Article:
(p.56) Consider first the fact that the ability to abide by a resolution is affected by features that do not themselves seem to be desires or resolutions. Reformed alcoholics are far more likely to relapse if they are depressed, or anxious, or tired (Baumeister, Heatherton, and Tice 1994: 151 ff.).22 Moreover, states such as these affect one's ability to abide by all of one's resolutions: resolutions not to drink, not to smoke, to eat well, to exercise, to work hard, not to watch daytime television, or whatever. Now of course it is possible to explain this by saying that these states (depression, anxiety, fatigue, etc.) systematically strengthen all of one's desires to drink, smoke, eat, etc., or weaken all of one's resolutions not to; but it is surely a more economical explanation to say that they affect one's ability to act in line with one's resolutions.23 For why else would there be such systematic effects?
Consider next the remarkable empirical literature on what is known as ‘ego‐depletion’. It appears that will‐power comes in limited amounts that can be used up: controlling oneself to eat radishes rather than the available chocolates in one experiment makes one less likely to persist in trying to solve puzzles in the next (Baumeister et al. 1998);24 suppressing one's emotional responses to a film makes one less likely to persist, later on, in holding squeezed a handgrip exerciser (Muraven, Tice, and Baumeister 1998). Again it is possible to think that what happens here is that the strength of people's resolutions is affected: that maintaining one's resolution to suppress one's emotional responses weakens one's resolution to persist with handgrip exercises. But why should there be effects on such disparate resolutions? And why do some activities (those that involve will‐power to act in the face of inclinations to the contrary) bring about these effects, while others (such as doing mathematical problems) do not (Muraven, Tice, and Baumeister 1998: 781–2)? And why do dieters whose will‐power has been tested react by subsequently eating more, while non‐dieters do not (Vohs and Heatherton (p.57) 2000)?25 A much better explanation is that one's action is determined not simply by the strength of one's desires and one's resolutions, but also by one's will‐power; and that it is this component that is being affected by repeated exercise.26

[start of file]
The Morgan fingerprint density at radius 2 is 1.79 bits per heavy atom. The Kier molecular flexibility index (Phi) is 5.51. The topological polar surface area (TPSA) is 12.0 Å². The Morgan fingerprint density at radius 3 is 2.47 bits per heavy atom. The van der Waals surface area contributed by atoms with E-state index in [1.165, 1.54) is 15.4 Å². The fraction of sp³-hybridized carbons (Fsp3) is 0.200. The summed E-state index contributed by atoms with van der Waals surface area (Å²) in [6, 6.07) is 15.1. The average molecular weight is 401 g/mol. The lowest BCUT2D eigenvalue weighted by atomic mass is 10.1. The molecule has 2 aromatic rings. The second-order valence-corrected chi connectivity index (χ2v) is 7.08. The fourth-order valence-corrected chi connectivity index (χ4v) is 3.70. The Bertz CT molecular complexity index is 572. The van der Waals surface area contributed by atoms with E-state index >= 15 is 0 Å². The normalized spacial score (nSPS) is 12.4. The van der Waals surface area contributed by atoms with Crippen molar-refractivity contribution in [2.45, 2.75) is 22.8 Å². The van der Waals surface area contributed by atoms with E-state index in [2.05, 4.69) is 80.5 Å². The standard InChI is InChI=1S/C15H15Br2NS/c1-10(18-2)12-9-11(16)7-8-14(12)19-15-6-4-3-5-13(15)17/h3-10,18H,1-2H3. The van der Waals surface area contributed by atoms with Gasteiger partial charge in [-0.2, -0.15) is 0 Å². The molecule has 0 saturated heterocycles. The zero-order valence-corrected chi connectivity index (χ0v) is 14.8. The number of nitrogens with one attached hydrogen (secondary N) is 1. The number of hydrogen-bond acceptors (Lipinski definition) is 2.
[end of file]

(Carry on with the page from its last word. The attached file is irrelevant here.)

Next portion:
A final piece of evidence is that one can apparently develop one's faculty of will‐power by repeated exercise. Again, the idea that one becomes virtuous by behaving virtuously is a commonplace one, stressed by Aristotle and by many who have followed him: ‘From holding back from pleasures we become moderate, and also when we have become moderate we are most capable of holding back from them’ (Aristotle, Nicomachean Ethics (2002 edn.), 1104a34–5).27 Some recent research suggests that this might be right: subjects who undergo a regime of self‐regulatory exercises—working on improving their posture for instance—show markedly less tendency to suffer ego‐depletion (Muraven, Baumeister, and Tice 1999).28
(p.58) Once we think this way, a host more explanations become available. We have looked so far at intrapersonal differences: why do we sometimes stick by our resolutions, and sometimes not? But parallel explanations apply in interpersonal explanations: why do some people stick by their resolutions when others don't? It could be because their resolutions are stronger, or because the desires that they must overcome are weaker. Alternatively, it could be that their will‐power is stronger: that having formed a resolution not to be moved by certain desires, they are better at acting in accordance with it, and at turning the corresponding intentions into action.
The approach employed here is a very general one. It has been a central feature of the cognitivist revolution that mental explanations, like explanations elsewhere, can be improved by positing further internal processes. Of course it is always possible to insist that wherever there is an intentional action, it is determined solely by the strength of our pro‐attitudes, whether these are understood just as desires, or as desires or intentions; and then to read off the strength of those attitudes accordingly. But such an approach is not only untrue to our experience of sticking to a resolution; it also gives us, as the experiments I have cited show, inferior explanations of the behaviour that agents exhibit.